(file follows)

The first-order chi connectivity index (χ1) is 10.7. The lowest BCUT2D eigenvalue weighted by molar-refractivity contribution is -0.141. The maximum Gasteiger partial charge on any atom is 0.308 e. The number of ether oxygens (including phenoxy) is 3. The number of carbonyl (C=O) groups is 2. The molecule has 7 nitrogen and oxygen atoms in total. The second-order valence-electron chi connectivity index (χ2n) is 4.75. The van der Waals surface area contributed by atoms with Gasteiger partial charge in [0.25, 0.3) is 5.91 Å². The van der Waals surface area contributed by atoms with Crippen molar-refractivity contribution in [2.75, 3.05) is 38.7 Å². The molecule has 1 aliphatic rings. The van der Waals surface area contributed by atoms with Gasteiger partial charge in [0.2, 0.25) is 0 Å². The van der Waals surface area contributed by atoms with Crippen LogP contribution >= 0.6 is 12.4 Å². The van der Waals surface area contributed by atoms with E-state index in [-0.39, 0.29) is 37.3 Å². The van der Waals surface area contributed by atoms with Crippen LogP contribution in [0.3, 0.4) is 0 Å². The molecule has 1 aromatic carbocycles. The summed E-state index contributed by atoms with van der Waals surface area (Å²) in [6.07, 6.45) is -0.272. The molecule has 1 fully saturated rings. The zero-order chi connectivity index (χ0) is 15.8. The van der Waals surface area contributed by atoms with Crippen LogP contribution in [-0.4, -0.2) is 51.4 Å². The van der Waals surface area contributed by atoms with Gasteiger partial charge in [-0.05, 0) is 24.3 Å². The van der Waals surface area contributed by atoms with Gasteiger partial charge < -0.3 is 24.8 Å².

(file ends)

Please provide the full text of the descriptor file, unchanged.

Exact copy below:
The first-order chi connectivity index (χ1) is 10.7. The lowest BCUT2D eigenvalue weighted by molar-refractivity contribution is -0.141. The maximum Gasteiger partial charge on any atom is 0.308 e. The number of ether oxygens (including phenoxy) is 3. The number of carbonyl (C=O) groups is 2. The molecule has 7 nitrogen and oxygen atoms in total. The second-order valence-electron chi connectivity index (χ2n) is 4.75. The van der Waals surface area contributed by atoms with Gasteiger partial charge in [0.25, 0.3) is 5.91 Å². The van der Waals surface area contributed by atoms with Crippen molar-refractivity contribution in [2.75, 3.05) is 38.7 Å². The molecule has 1 aliphatic rings. The van der Waals surface area contributed by atoms with Gasteiger partial charge in [0.2, 0.25) is 0 Å². The van der Waals surface area contributed by atoms with Crippen LogP contribution >= 0.6 is 12.4 Å². The van der Waals surface area contributed by atoms with E-state index in [-0.39, 0.29) is 37.3 Å². The van der Waals surface area contributed by atoms with Crippen LogP contribution in [0.3, 0.4) is 0 Å². The molecule has 1 aromatic carbocycles. The summed E-state index contributed by atoms with van der Waals surface area (Å²) in [6.07, 6.45) is -0.272. The molecule has 1 fully saturated rings. The zero-order chi connectivity index (χ0) is 15.8. The van der Waals surface area contributed by atoms with Crippen LogP contribution in [-0.4, -0.2) is 51.4 Å². The van der Waals surface area contributed by atoms with Gasteiger partial charge in [-0.05, 0) is 24.3 Å². The van der Waals surface area contributed by atoms with Gasteiger partial charge < -0.3 is 24.8 Å².